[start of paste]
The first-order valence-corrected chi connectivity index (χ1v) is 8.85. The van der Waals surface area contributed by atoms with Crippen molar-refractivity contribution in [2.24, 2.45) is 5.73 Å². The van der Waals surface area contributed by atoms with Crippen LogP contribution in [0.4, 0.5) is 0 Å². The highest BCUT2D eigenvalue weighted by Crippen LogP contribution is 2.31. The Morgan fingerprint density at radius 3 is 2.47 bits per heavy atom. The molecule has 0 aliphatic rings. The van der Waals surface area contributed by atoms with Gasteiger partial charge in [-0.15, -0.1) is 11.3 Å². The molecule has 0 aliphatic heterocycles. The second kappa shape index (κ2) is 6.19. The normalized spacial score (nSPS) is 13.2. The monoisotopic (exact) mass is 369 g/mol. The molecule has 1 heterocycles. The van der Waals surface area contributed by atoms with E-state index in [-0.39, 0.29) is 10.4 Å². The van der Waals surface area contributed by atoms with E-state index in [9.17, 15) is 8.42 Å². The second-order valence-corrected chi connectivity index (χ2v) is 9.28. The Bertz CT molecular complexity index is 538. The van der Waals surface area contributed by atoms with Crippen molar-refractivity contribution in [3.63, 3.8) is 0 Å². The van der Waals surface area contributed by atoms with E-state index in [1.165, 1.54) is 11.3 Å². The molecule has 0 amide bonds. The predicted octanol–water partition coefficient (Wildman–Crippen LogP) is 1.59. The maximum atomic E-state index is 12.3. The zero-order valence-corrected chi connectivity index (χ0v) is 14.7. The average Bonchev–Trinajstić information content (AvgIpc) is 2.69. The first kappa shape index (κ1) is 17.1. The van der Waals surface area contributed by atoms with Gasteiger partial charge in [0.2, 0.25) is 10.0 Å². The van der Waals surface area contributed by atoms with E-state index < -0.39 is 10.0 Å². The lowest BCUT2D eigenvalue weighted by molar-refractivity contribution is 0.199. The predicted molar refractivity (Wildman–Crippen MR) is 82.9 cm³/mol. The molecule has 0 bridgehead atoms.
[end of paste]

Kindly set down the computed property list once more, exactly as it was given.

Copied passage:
The first-order valence-corrected chi connectivity index (χ1v) is 8.85. The van der Waals surface area contributed by atoms with Crippen molar-refractivity contribution in [2.24, 2.45) is 5.73 Å². The van der Waals surface area contributed by atoms with Crippen LogP contribution in [0.4, 0.5) is 0 Å². The highest BCUT2D eigenvalue weighted by Crippen LogP contribution is 2.31. The Morgan fingerprint density at radius 3 is 2.47 bits per heavy atom. The molecule has 0 aliphatic rings. The van der Waals surface area contributed by atoms with Gasteiger partial charge in [-0.15, -0.1) is 11.3 Å². The molecule has 0 aliphatic heterocycles. The second kappa shape index (κ2) is 6.19. The normalized spacial score (nSPS) is 13.2. The monoisotopic (exact) mass is 369 g/mol. The molecule has 1 heterocycles. The van der Waals surface area contributed by atoms with E-state index in [-0.39, 0.29) is 10.4 Å². The van der Waals surface area contributed by atoms with E-state index in [9.17, 15) is 8.42 Å². The second-order valence-corrected chi connectivity index (χ2v) is 9.28. The Bertz CT molecular complexity index is 538. The van der Waals surface area contributed by atoms with Crippen molar-refractivity contribution in [3.63, 3.8) is 0 Å². The van der Waals surface area contributed by atoms with E-state index in [1.165, 1.54) is 11.3 Å². The molecule has 0 amide bonds. The predicted octanol–water partition coefficient (Wildman–Crippen LogP) is 1.59. The maximum atomic E-state index is 12.3. The zero-order valence-corrected chi connectivity index (χ0v) is 14.7. The average Bonchev–Trinajstić information content (AvgIpc) is 2.69. The first kappa shape index (κ1) is 17.1. The van der Waals surface area contributed by atoms with Gasteiger partial charge in [0.2, 0.25) is 10.0 Å². The van der Waals surface area contributed by atoms with E-state index < -0.39 is 10.0 Å². The lowest BCUT2D eigenvalue weighted by molar-refractivity contribution is 0.199. The predicted molar refractivity (Wildman–Crippen MR) is 82.9 cm³/mol. The molecule has 0 bridgehead atoms.